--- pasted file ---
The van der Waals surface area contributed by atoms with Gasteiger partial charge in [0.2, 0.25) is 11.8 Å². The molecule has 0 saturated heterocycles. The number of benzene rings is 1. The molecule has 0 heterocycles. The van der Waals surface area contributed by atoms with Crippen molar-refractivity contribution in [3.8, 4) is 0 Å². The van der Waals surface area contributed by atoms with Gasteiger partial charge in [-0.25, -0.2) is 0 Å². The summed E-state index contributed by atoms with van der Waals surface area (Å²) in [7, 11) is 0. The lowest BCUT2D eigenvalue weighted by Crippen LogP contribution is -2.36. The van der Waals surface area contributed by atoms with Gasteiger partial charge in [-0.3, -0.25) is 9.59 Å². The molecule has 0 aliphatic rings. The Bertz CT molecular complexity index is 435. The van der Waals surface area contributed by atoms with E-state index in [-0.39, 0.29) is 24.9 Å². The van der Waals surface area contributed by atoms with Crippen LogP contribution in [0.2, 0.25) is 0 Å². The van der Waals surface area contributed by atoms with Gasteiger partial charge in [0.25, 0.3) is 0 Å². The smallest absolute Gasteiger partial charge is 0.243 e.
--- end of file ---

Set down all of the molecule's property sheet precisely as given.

The van der Waals surface area contributed by atoms with Gasteiger partial charge in [0.2, 0.25) is 11.8 Å². The molecule has 0 saturated heterocycles. The number of benzene rings is 1. The molecule has 0 heterocycles. The van der Waals surface area contributed by atoms with Crippen molar-refractivity contribution in [3.8, 4) is 0 Å². The van der Waals surface area contributed by atoms with Gasteiger partial charge in [-0.25, -0.2) is 0 Å². The summed E-state index contributed by atoms with van der Waals surface area (Å²) in [7, 11) is 0. The lowest BCUT2D eigenvalue weighted by Crippen LogP contribution is -2.36. The van der Waals surface area contributed by atoms with Gasteiger partial charge in [-0.3, -0.25) is 9.59 Å². The molecule has 0 aliphatic rings. The Bertz CT molecular complexity index is 435. The van der Waals surface area contributed by atoms with E-state index in [-0.39, 0.29) is 24.9 Å². The van der Waals surface area contributed by atoms with Crippen LogP contribution in [0.2, 0.25) is 0 Å². The van der Waals surface area contributed by atoms with Gasteiger partial charge in [0.25, 0.3) is 0 Å². The smallest absolute Gasteiger partial charge is 0.243 e.